My cell phone rang and I reached for it, absently glancing at the caller ID. It was my husband, Michael. He’d texted me earlier to announce he was going on a business trip and would miss the birthday dinner my best friend was throwing for me later in the month. If Michael had a long-term mistress, it might be easier to compete, but his company gyrated and beckoned in his mind more enticingly than any strategically oiled Victoria’s secret model. I’d long ago resigned myself to the fact that work had replaced me as Michael’s true love. I ignored the call and dropped the phone back into my pocket.

Later, of course, I’d realize it wasn’t Michael phoning but his personal assistant, Kate. By then, my husband had stood up from the head of the table in his company’s boardroom, opened his mouth to speak, and crashed to the carpeted floor. All in the same amount of time it took me to walk across a ballroom floor just a few miles away.

The assistant florist raced off and was instantly replaced by a white-haired, grandfatherly looking security guard from the little Jewelry Box.

“Miss?” he said politely.

I silently thanked my oxygen facials and caramel highlights for his decision not to call me ma’am. I was about to turn thirty-five, which meant I wouldn’t be able to hide from the liver-spotted hands of ma’am-dom forever, but I’d valiantly dodge their bony grasp for as long as possible.

“Where would you like these?” the guard asked, indicating the dozen or so rectangular boxes he was carrying on a tray draped in black velvet. The boxes were wrapped in a shade of silver that exactly matched the gun nestled against his ample hip.

“On the display table just inside the front door, please,” I instructed him. “People need to see them as soon as they walk in.” people would bid tens of thousands of dollars to win a sur­prise bauble, if only to show everyone else that they could. The guard was probably a retired policeman, trying to earn money to supplement his pension, and I knew he’d been ordered to keep those boxes in his sight all night long.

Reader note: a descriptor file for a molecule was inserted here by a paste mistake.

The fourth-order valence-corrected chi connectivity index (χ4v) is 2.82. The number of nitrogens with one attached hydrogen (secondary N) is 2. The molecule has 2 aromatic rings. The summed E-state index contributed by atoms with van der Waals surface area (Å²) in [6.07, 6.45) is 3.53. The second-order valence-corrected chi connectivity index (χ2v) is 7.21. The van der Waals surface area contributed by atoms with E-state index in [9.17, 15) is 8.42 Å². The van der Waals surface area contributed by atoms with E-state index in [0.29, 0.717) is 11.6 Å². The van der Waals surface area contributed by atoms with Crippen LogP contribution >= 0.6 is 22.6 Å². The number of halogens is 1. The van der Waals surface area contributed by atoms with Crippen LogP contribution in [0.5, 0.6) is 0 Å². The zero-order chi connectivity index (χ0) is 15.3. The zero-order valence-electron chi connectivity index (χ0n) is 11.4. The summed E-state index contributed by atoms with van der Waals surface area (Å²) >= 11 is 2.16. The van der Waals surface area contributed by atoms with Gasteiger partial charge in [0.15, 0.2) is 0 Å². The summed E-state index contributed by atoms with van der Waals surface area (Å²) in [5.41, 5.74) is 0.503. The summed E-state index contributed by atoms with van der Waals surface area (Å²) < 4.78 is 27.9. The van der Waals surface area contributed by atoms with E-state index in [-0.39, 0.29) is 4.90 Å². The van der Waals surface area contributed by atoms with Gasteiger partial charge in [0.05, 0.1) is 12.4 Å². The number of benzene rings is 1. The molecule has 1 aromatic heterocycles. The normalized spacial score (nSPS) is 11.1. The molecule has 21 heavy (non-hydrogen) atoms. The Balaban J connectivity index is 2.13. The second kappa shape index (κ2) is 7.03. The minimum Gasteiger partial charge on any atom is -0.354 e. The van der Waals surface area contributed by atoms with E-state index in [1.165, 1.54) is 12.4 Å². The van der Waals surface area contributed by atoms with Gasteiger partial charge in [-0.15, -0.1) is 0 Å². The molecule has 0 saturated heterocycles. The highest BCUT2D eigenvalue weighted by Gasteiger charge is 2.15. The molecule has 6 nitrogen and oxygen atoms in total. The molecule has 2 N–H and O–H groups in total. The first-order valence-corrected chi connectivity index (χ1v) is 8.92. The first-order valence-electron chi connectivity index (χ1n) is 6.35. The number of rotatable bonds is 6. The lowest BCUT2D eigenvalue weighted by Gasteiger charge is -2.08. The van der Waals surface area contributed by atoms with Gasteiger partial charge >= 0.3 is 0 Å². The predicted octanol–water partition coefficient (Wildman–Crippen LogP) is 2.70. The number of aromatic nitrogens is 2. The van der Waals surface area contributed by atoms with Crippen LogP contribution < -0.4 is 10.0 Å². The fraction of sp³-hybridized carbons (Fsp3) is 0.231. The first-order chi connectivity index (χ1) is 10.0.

“Can I get you anything? Maybe some coffee?” I offered.

“Better not,” he said with a wry smile. The poor guy proba­bly wasn’t drinking anything because the jewelry store wouldn’t even let him take a bathroom break. I made a mental note to pack up a few dinners for him to bring home.

My BlackBerry vibrated just as I began placing the cupcakes around the head table and mentally debating the sticky problem of the video game guru who looked and acted like a thirteen-­year-old overdue for his next dose of Ritalin. I’d sandwich him between a female U.S. senator and a co-owner of the Washing­ton Blazes professional basketball team, I decided. They were both tall; they could talk over the techie’s head.

At that moment, a dozen executives were leaping up from their leather chairs to cluster around Michael’s limp body. they were all shouting at each other to call 911—this crowd was used to giving orders, not taking them—and demanding that someone perform CPR.

As I stood in the middle of the ballroom, smoothing out a crease on a white linen napkin and inhaling the sweet scent of lilies, the worst news I could possibly imagine was being delivered by a baby-faced representative from the D.C. opera Company.

“Melanie has a sore throat,” he announced somberly.

I sank into a chair with a sigh and wiggled my tired feet out of my shoes. Perfect. Melanie was the star soprano who was scheduled to sing a selection from Orfeo ed Euridice tonight. If those overflowing wineglasses didn’t get checkbooks whipped out of pockets, Melanie’s soaring, lyrical voice definitely would. I desperately needed Melanie tonight.

“Where is she?” I demanded.

“In a room at the mayflower hotel,” the opera rep said.

“Oh, crap! Who booked her a room?”

“Um . . . me,” he said. “Is that a prob—”

“Get her a suite,” I interrupted. “The biggest one they have.”

“Why?” he asked, his snub nose wrinkling in confusion. “How will that help her get better?”